Our change of route also brought us over top a higher set of workings and an old mine buildings here on the fell side.
A long addit, the flooded floor stopping further exploration.
There was a distinct sound of flowing water in the form of drips and splashes emanating from somewhere further round the bend.
Looking back now and time to return to the bright sunlight . . .
The wind blowing the snow through the artificial cave has left lovely snow sculptures for us to enjoy.
Following up the brown of Brown Howe.
Close up of the Pennines and the forestry around Shap and in the Eden Valley.
Wind-blown snow features on the steep side of the gully.
Facing east, the wind must have been rushing up these fells during the recent snow storms.
The wall and subsequent fence line that we planned to follow is over on the next part of the fell now.
Beyond it the high tops of Yorkshire . . . the snow covered peak may be Whernside.
The ground levels out now as we climb closer to the ridge.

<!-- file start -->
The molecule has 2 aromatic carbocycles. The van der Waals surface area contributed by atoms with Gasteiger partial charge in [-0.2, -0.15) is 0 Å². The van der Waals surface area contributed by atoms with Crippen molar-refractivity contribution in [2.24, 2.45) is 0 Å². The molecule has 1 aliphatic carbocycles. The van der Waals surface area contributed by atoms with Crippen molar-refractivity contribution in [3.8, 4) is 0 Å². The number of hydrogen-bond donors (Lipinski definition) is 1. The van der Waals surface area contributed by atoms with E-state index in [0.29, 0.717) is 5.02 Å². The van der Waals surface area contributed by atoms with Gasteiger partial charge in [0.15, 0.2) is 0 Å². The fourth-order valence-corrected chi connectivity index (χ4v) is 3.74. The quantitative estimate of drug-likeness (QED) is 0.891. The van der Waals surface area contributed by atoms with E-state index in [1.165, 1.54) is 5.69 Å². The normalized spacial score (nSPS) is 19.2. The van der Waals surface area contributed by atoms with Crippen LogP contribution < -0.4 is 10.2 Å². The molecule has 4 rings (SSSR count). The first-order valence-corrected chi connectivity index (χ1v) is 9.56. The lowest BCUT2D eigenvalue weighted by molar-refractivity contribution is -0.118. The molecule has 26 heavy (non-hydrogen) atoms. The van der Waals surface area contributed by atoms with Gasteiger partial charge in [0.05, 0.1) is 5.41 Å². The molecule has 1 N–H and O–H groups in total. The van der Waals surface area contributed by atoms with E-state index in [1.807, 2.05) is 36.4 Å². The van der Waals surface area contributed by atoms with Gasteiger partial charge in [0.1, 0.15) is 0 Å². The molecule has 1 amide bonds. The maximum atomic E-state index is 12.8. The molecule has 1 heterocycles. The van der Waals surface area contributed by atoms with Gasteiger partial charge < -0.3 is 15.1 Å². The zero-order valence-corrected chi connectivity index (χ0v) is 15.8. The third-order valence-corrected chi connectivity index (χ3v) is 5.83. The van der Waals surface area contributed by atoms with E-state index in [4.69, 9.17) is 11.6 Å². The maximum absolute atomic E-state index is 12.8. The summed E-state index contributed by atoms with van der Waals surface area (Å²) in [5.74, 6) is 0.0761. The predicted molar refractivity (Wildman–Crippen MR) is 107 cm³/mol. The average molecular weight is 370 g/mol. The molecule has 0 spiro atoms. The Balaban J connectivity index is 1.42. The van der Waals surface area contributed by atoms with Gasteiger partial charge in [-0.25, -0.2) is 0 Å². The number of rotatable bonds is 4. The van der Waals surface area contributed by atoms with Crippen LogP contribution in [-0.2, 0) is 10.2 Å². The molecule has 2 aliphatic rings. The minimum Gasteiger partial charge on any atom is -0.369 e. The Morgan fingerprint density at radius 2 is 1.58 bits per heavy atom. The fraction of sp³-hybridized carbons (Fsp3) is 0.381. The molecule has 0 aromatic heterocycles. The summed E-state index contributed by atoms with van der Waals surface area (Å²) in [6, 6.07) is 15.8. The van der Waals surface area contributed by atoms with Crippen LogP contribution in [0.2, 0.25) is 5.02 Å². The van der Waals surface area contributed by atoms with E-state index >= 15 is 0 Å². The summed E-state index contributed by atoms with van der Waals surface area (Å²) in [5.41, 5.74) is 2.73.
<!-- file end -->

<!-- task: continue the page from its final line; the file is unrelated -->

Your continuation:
Big skies . . . big sun . . . sun glasses were the order of the day and were being used to good effect.
The weather was changing slightly (as forecasted) as there was cloud building from the west.
Once up on the summit the familiar views of Yoke, Ill Bell and Froswick were laid out ahead of us.
Winter scenes but fortunately not winter conditions today as the sun continues to shine.
The snow had built up around the walls to the point that they were almost covered.
Lone walker and his dog walking down from Kentmere Pike.
It turns out that he was the chap whose footprints we had seen in the snow, climbing up the fence line in a direct ascent of Kentmere Pike.
Where we had diverted towards Brown Howe, he had continued on, going straight up, and apparently it was hard going in deep snow.
Moving on but looking back . . . mind you don't fall over if trying this for real !
The top end of the Kentmere Round comes into view . . . Thornthwaite Beacon lost among the skyline of the snow-topped peaks.
Jo crosses the last few yards of snow to the summit of Kentmere Pike.
Note the ski tracks of two skiers on the left of the photo.
Time to find a nice dry seat to enjoy our lunch . . . here just over the wall that crosses the top of the Pike.
Before we left the top we wandered over a short distance west
to catch a glimpse of Kentmere Reservoir down there in the valley.
A close up of two Ravens before they flew off.
Perhaps we could have left them a piece of sandwich but we had already finished our lunch.